THE SUMMIT: THEY GOT WHAT THEY WANTED AND IT WASN’T MUCH

In the end, the summit of the century was precisely the meeting that both Donald Trump and Kim Jong-un wanted. Kim realized the dynastic dream of striding into a meeting with a US president as a nuclear power on equal diplomatic footing. Trump strode across the stage of history with a grand gesture of norm-defying personal diplomacy that he could speak about in superlatives.


But at the end of the three hours of individual and staff meetings, there wasn’t much there there. Kim and Trump signed a brief statement that commits both sides only to “work toward” several things — denuclearization, peace, repatriation of US soldiers’ remains — that earlier US-DPRK agreements had addressed with much greater specificity and, of course, zero success.

Perhaps the most substantive development was Trump’s announcement that he’d freeze the “provocative” and “expensive” military drills with South Korea — long a demand of Pyongyang, Beijing, and Moscow — without saying what, if anything, Mr Kim had offered in return.

As the two sides staffs move ahead with negotiations, the three critical issues remain: What does “denuclearization” mean specifically? How are any North Korean efforts to dismantle its nuclear capacity to be scheduled, verified, and rewarded? And what security guarantees is the US likely to give North Korea so that Kim feels safe without nuclear weapons?

For all the pageantry and hand-shakes and body language analyses, we know no more about these issues today than we did twenty-four hours ago or, for that matter, twenty-four years ago when the first efforts to stamp out the DPRK’s nuclear program began.

What we do know is that the diplomacy to sort these questions out could take years. That certainly behooves Kim, a wily young negotiator who figures he’ll outlast Trump by decades — the less he has to commit to up front the better. But does Trump need a win sooner than that?

Every day thousands of people legally cross back and forth between El Paso, Texas, and Ciudad Juárez, Mexico, on their way to jobs, schools, doctor's appointments, shopping centers and the homes of family and friends. This harmonious exchange has taken place for more than 400 years, uniting neighbors through shared social ties, geography, history and, most importantly, an interlinked economy.

Beyond the people and goods, El Paso and Ciudad Juárez also converge in a cross-border flow of ideas, ambition and aspirations that have shaped the region for centuries. This forward-looking spirit is what attracted Microsoft to the region in 2017, when it launched Microsoft TechSpark to create new economic opportunities and help digitally transform established industries with modern software and cloud services. It's also why Microsoft announced on Monday that it is expanding the TechSpark El Paso program to include Ciudad Juárez and making a $1.5 million investment in the binational Bridge Accelerator. Read more about the TechSpark announcement here.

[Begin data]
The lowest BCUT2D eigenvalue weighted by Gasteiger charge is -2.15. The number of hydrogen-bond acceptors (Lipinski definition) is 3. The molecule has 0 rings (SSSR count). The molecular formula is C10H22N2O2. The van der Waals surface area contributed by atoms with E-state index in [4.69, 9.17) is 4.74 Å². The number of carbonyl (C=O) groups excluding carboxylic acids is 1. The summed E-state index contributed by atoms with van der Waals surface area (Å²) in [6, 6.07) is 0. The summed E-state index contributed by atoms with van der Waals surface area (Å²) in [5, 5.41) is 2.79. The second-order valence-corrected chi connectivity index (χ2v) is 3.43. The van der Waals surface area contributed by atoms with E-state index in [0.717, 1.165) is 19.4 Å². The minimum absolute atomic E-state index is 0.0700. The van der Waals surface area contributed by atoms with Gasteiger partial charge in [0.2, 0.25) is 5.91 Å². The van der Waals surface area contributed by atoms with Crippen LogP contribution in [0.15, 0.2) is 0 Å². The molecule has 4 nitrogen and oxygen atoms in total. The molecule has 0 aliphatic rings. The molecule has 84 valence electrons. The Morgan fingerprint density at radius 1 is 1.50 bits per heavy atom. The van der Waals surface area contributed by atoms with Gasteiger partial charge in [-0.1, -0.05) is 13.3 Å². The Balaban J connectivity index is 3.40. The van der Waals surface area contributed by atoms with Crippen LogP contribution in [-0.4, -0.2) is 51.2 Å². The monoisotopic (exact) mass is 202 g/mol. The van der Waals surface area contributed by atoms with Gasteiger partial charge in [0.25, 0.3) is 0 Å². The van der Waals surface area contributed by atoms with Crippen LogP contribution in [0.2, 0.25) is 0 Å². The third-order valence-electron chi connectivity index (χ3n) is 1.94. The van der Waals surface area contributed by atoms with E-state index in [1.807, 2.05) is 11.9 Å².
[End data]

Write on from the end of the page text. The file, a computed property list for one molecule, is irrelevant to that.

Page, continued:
Since Syria's brutal civil war began eight years ago, millions of Syrians have fled their country to escape the bombs and bullets. But hundreds of thousands have been displaced within Syria's borders, where they languish in packed refugee camps. The al-Hol camp in northern Syria is sprawling, and of its nearly 70,000 residents, some 11,000 are family members of foreign ISIS fighters, according to the UN Office of the High Commissioner for Human Rights. The surprise American withdrawal from northern Syria last week paved the way for Turkey and Syria's Bashar al-Assad to move in. Some 160,000 civilians have now fled the border region that Turkey is bombarding, deepening a humanitarian crisis in a stretch of Syria that had been relatively secure since the defeat of ISIS's self-declared caliphate back in March. Here's a look at the camps for displaced people in the area.

Syria is quickly turning into US President Donald Trump's most significant foreign policy blunder to date. It's looking like it might be for Turkish President Recep Tayyip Erdogan, too.

On Monday, the Trump administration announced a fresh wave of sanctions on Turkey, in a bid to get Erdogan to halt his invasion of Kurdish-controlled territory in Syria. Yes, you may recall, that's the same invasion that the US green-lit last week by withdrawing American troops from the area.

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Mozambique's democracy test Mozambicans voted yesterday in an election that will test a fragile peace accord between the ruling Frelimo party, led by president Filipe Nyusi, and Renamo, a former rebel group-turned-opposition party. The two factions were on opposite sides of a Cold War-tinged civil war that killed an estimated 1 million people between 1977 and 1992. Frelimo, which has ruled Mozambique since independence, has been losing popularity due to a corruption scandal, but is likely to hold onto power at the national level. Renamo, which foreswore violence just two months ago in exchange for electoral reforms that will help the party, will be hoping to make regional gains that allow it to win some key governorships. Disputes over the final vote count and even outright fraud or violence are possible in coming days, particularly if Renamo fails to make its hoped-for gains.

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What's the update at the Syria-Turkey border?

Well, it is increasingly in the hands of Assad and the Russians, who the Kurds have flipped with. The United States withdrawing some troops away from the border, the Turks coming in, but they going to be limited in how much they can do given the fact that ultimately, Assad and Russia has most the firepower and Turkey does not want that fight.

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